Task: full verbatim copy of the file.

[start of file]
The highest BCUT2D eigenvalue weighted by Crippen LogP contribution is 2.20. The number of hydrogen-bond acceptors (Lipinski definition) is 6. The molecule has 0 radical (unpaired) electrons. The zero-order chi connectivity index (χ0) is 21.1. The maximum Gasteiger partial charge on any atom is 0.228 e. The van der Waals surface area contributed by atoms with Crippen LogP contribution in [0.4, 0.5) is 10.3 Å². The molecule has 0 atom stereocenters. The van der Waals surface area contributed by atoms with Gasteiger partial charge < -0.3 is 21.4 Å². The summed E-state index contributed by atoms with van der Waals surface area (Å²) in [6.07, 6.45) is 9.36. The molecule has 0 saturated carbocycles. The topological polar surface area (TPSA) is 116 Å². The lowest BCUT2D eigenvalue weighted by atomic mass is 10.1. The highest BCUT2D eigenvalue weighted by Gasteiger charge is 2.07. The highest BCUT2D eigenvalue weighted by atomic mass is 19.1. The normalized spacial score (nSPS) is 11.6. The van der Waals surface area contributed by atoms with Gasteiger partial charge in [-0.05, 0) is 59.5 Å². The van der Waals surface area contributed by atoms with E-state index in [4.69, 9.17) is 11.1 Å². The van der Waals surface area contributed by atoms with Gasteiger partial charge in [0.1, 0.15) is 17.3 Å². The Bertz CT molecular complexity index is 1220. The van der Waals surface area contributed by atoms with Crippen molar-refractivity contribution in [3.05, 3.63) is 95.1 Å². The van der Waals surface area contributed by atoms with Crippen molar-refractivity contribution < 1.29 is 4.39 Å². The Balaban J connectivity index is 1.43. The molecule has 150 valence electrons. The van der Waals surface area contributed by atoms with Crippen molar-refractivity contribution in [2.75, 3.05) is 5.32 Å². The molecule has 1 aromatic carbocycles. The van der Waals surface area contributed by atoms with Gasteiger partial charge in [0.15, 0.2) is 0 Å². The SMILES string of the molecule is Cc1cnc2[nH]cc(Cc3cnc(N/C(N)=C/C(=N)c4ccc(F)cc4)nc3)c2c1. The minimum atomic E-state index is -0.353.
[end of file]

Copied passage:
The highest BCUT2D eigenvalue weighted by Crippen LogP contribution is 2.20. The number of hydrogen-bond acceptors (Lipinski definition) is 6. The molecule has 0 radical (unpaired) electrons. The zero-order chi connectivity index (χ0) is 21.1. The maximum Gasteiger partial charge on any atom is 0.228 e. The van der Waals surface area contributed by atoms with Crippen LogP contribution in [0.4, 0.5) is 10.3 Å². The molecule has 0 atom stereocenters. The van der Waals surface area contributed by atoms with Gasteiger partial charge < -0.3 is 21.4 Å². The summed E-state index contributed by atoms with van der Waals surface area (Å²) in [6.07, 6.45) is 9.36. The molecule has 0 saturated carbocycles. The topological polar surface area (TPSA) is 116 Å². The lowest BCUT2D eigenvalue weighted by atomic mass is 10.1. The highest BCUT2D eigenvalue weighted by Gasteiger charge is 2.07. The highest BCUT2D eigenvalue weighted by atomic mass is 19.1. The normalized spacial score (nSPS) is 11.6. The van der Waals surface area contributed by atoms with Gasteiger partial charge in [-0.05, 0) is 59.5 Å². The van der Waals surface area contributed by atoms with E-state index in [4.69, 9.17) is 11.1 Å². The van der Waals surface area contributed by atoms with Gasteiger partial charge in [0.1, 0.15) is 17.3 Å². The Bertz CT molecular complexity index is 1220. The van der Waals surface area contributed by atoms with Crippen molar-refractivity contribution in [3.05, 3.63) is 95.1 Å². The van der Waals surface area contributed by atoms with Crippen molar-refractivity contribution < 1.29 is 4.39 Å². The Balaban J connectivity index is 1.43. The molecule has 150 valence electrons. The van der Waals surface area contributed by atoms with Crippen molar-refractivity contribution in [2.75, 3.05) is 5.32 Å². The molecule has 1 aromatic carbocycles. The van der Waals surface area contributed by atoms with Gasteiger partial charge in [0.15, 0.2) is 0 Å². The SMILES string of the molecule is Cc1cnc2[nH]cc(Cc3cnc(N/C(N)=C/C(=N)c4ccc(F)cc4)nc3)c2c1. The minimum atomic E-state index is -0.353.